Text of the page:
By ANDREW MELDRUM, The Associated Press
JOHANNESBURG (AP) — South Sudan's Media Authority has revoked the press accreditation of Canadian journalist Sam Mednick in response to a recent story she wrote for The Associated Press. The AP stands by Mednick and her story.
The South Sudanese officials withdrew Mednick's accreditation for six months, forcing her to leave the country. She was one of the very few foreign text journalists working in South Sudan.
This is the latest example of South Sudanese authorities cracking down on independent journalists, and is an affront to press freedom.
The South Sudanese officials objected to a story Mednick wrote earlier this month that said tensions were rising in the capital ahead of the formation of a unity government.
Mednick had reported from South Sudan for nearly three years. She chronicled the country's devastating civil war, the negotiations that ended the fighting and the current efforts to implement the peace accord by having President Salva Kiir and rebel leader Riek Machar form a coalition government in which Machar would be a vice-president.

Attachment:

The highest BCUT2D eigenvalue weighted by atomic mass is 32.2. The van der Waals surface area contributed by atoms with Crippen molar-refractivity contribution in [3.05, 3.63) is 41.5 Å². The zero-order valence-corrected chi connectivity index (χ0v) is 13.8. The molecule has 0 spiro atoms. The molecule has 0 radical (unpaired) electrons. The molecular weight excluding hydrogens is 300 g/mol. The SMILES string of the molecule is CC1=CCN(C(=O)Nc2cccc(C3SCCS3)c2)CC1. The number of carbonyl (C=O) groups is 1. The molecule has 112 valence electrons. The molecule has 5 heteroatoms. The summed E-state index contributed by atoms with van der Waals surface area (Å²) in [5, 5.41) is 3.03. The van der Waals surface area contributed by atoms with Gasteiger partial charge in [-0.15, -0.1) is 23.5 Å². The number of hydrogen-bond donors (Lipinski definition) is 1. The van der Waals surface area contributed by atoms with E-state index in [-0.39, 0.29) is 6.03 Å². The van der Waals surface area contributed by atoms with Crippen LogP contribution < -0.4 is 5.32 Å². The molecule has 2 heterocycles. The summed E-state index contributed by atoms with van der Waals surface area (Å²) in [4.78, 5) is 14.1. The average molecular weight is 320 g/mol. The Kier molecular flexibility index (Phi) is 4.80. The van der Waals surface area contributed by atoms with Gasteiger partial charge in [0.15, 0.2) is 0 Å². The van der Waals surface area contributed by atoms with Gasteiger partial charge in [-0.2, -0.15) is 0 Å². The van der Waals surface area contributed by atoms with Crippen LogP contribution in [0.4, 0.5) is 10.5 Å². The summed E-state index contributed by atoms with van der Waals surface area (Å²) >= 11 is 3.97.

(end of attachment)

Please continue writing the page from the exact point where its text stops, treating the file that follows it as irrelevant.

Mednick has also written about the problem of child soldiers in South Sudan, the plight of hundreds of thousands of people displaced by the war and the conviction of army soldiers for killing a South Sudanese journalist and raping foreign aid workers.
"We are proud of the work that Sam has done to inform the world about the challenges faced by South Sudan," said Anna Johnson, AP News Director for Europe/Africa. "We hope that authorities will reconsider their action in order to allow her to return and continue this important journalism."